Blog of Bloodworks Northwest

Virtual Lunch & Learns with Bloodworks researchers

Thanks to generous donations from private donors and foundations, Bloodworks recently established a state-of-the-art intravital microscopy imaging core, the first of its kind on the West Coast. This imaging core helped our Research Institute recruit some of the brightest minds in blood science, and we’re extremely excited to announce that, for the first time since 2016, we are welcoming two new Researchers to the Institute who are in the process of setting up new labs at Bloodworks:  Dr. Reheman (Raymond) Adili and Dr. Amily Guo. 

About Dr. Adili

Dr. Reheman (Raymond) Adili received his medical education and training in cardiovascular surgery in China. Seeing the devastating effects of abnormal blood clotting associated with cardiovascular diseases firsthand inspired him to pursue a career in translational research. Today, he has over 55 peer-reviewed high-impact research articles. 

At Bloodworks, the Adili laboratory is studying how blood cells and proteins participate in clot formation in arteries, veins, and capillaries during injury, inflammation, and different diseases. Current research projects in the Adili lab focus on studying the underlying pathophysiology of microvascular thrombosis, developing novel therapeutic approaches to treat thrombotic thrombocytopenic purpura (TTP), and restoring hemostatic clots in bleeding disorders, such as trauma and hemophilia. 

Thanks to our financial supporters, Dr. Adili is also establishing a state-of-the-art intravital microscopy imaging core at Bloodworks, the first of it’s kind on the West Coast. Intravital microscopy is a powerful took that enables real-time imaging of blood clotting in vessels, and will advance ongoing research around the country.  

About Dr. Guo

Dr. Li (Amily) Guo grew up in a small town in Shandong Province in China. She received her medical school training there and obtained an MD from the Shandong University. She was inspired during that time to pursue medical research studying blood disorders and biology and came aboard for PhD study. After obtaining her PhD degree at the University of Toronto, Dr. Guo moved to the University of Utah for post-doctoral training further studying the immune functions of platelets.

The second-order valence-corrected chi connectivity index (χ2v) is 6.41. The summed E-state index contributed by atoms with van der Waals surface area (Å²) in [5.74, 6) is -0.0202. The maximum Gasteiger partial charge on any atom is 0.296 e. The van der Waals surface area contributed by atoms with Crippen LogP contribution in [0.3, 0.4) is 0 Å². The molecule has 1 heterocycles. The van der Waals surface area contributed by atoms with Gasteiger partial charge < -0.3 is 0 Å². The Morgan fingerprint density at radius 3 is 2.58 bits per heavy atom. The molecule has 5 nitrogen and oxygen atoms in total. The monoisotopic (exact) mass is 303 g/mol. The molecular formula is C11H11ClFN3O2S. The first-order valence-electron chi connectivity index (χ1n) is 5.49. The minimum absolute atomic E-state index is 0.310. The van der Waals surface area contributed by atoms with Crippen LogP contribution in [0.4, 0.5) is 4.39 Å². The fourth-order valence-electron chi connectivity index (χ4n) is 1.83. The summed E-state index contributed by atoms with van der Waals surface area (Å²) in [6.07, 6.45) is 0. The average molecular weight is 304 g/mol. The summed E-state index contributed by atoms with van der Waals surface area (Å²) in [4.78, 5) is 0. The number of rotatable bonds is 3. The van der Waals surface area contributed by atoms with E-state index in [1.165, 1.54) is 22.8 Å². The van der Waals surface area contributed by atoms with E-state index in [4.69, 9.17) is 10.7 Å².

Dr. Guo has been studying platelets for over a decade with several important discoveries. For example, platelets have been recognized with important functions in hemostasis and thrombosis, but their immune functions have been largely overlooked. Platelet transfusions are routinely prescribed to patients with bleeding risks. Surprisingly, Dr. Guo’s research revealed immune functions of platelet transfusions that has been overlooked for decades. During the pandemic, Dr. Guo also published on an important immunosuppressive function of platelets toward CD8+ T cells during severe infections. This work was highlighted on the cover of the Blood journal and in the accompanying editorial comments. Dr. Guo also actively collaborated with other scientists to study the genetic profile of platelets, platelet generation, and more. Today, Dr. Guo has published over 25 peer-reviewed high-impact research articles, including 7 articles in Blood.

Recently joining Bloodworks, Dr. Guo and her team will further study the immune functions of platelets in cardiovascular diseases, bleeding disorders and severe infections. She will combine her clinical knowledge with her research expertise in platelet and immunology. Her research will not only provide novel knowledge on platelet biology but can also bring novel platelet-centered cell therapies.

Thanks to our financial supporters, Dr. Guo is excited to expand the flow cytometry core at Bloodworks, hoping to bring standardized flow cytometry-based platelet function assays. This will empower us to evaluate the platelet function at single cell level and molecular level. This is the next generation platelet function test as compared to the traditional platelet functional assays that could only evaluate the entire platelet pool of an individual (e.g. platelet aggregation assay evaluates the overall function of an individual’s platelets which is a read-out of ~50 million platelets).

Both researchers are eager to meet with the Bloodworks community of donors and share an introduction to their research. Please consider joining us for one or both of these free virtual Lunch & Learns:

Virtual Lunch & Learn with Dr. Adili
Visualizing Blood Clots: The future of blood research
Tuesday, May 16, 12:00 -1:00 p.m.
RSVP with [email protected]

Virtual Lunch & Learn with Dr. Guo
Overlooked for decades: the immune modulatory functions of platelet transfusions
Thursday, May 25, 12:00 -1:00 p.m.
RSVP with [email protected]

April 11, 2023 10:17AM

Tell Us What You Think!